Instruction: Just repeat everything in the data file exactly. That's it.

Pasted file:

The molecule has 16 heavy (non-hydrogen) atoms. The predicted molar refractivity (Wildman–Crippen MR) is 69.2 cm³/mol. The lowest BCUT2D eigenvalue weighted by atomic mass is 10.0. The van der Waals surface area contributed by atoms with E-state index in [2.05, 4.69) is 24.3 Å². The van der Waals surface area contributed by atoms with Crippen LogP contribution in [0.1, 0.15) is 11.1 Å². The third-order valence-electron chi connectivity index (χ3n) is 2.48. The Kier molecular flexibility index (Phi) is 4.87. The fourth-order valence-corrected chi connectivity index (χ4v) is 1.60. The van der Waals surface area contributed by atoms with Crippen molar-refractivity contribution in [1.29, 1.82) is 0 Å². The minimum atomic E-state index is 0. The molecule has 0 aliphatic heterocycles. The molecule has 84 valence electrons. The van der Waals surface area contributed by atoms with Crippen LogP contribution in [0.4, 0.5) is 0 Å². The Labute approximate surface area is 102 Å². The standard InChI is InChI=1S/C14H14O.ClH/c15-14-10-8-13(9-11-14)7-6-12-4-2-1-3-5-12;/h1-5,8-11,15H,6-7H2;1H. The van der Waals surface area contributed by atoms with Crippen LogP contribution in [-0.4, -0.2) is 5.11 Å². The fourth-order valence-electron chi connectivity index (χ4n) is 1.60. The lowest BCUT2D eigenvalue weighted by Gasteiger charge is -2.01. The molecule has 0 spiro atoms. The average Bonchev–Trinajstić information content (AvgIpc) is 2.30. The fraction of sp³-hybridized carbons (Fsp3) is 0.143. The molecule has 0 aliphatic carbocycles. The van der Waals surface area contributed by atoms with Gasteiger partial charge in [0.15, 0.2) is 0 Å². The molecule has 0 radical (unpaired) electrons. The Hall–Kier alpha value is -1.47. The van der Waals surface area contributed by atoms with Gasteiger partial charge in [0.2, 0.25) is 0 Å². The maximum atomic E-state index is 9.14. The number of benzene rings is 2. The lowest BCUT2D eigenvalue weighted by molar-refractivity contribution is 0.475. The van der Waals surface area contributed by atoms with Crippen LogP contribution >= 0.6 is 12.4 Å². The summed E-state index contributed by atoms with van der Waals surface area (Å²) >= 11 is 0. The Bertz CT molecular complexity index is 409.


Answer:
The molecule has 16 heavy (non-hydrogen) atoms. The predicted molar refractivity (Wildman–Crippen MR) is 69.2 cm³/mol. The lowest BCUT2D eigenvalue weighted by atomic mass is 10.0. The van der Waals surface area contributed by atoms with E-state index in [2.05, 4.69) is 24.3 Å². The van der Waals surface area contributed by atoms with Crippen LogP contribution in [0.1, 0.15) is 11.1 Å². The third-order valence-electron chi connectivity index (χ3n) is 2.48. The Kier molecular flexibility index (Phi) is 4.87. The fourth-order valence-corrected chi connectivity index (χ4v) is 1.60. The van der Waals surface area contributed by atoms with Crippen molar-refractivity contribution in [1.29, 1.82) is 0 Å². The minimum atomic E-state index is 0. The molecule has 0 aliphatic heterocycles. The molecule has 84 valence electrons. The van der Waals surface area contributed by atoms with Crippen LogP contribution in [0.4, 0.5) is 0 Å². The Labute approximate surface area is 102 Å². The standard InChI is InChI=1S/C14H14O.ClH/c15-14-10-8-13(9-11-14)7-6-12-4-2-1-3-5-12;/h1-5,8-11,15H,6-7H2;1H. The van der Waals surface area contributed by atoms with Crippen LogP contribution in [-0.4, -0.2) is 5.11 Å². The fourth-order valence-electron chi connectivity index (χ4n) is 1.60. The lowest BCUT2D eigenvalue weighted by Gasteiger charge is -2.01. The molecule has 0 spiro atoms. The average Bonchev–Trinajstić information content (AvgIpc) is 2.30. The fraction of sp³-hybridized carbons (Fsp3) is 0.143. The molecule has 0 aliphatic carbocycles. The van der Waals surface area contributed by atoms with Gasteiger partial charge in [0.15, 0.2) is 0 Å². The molecule has 0 radical (unpaired) electrons. The Hall–Kier alpha value is -1.47. The van der Waals surface area contributed by atoms with Gasteiger partial charge in [0.2, 0.25) is 0 Å². The maximum atomic E-state index is 9.14. The number of benzene rings is 2. The lowest BCUT2D eigenvalue weighted by molar-refractivity contribution is 0.475. The van der Waals surface area contributed by atoms with Crippen LogP contribution >= 0.6 is 12.4 Å². The summed E-state index contributed by atoms with van der Waals surface area (Å²) >= 11 is 0. The Bertz CT molecular complexity index is 409.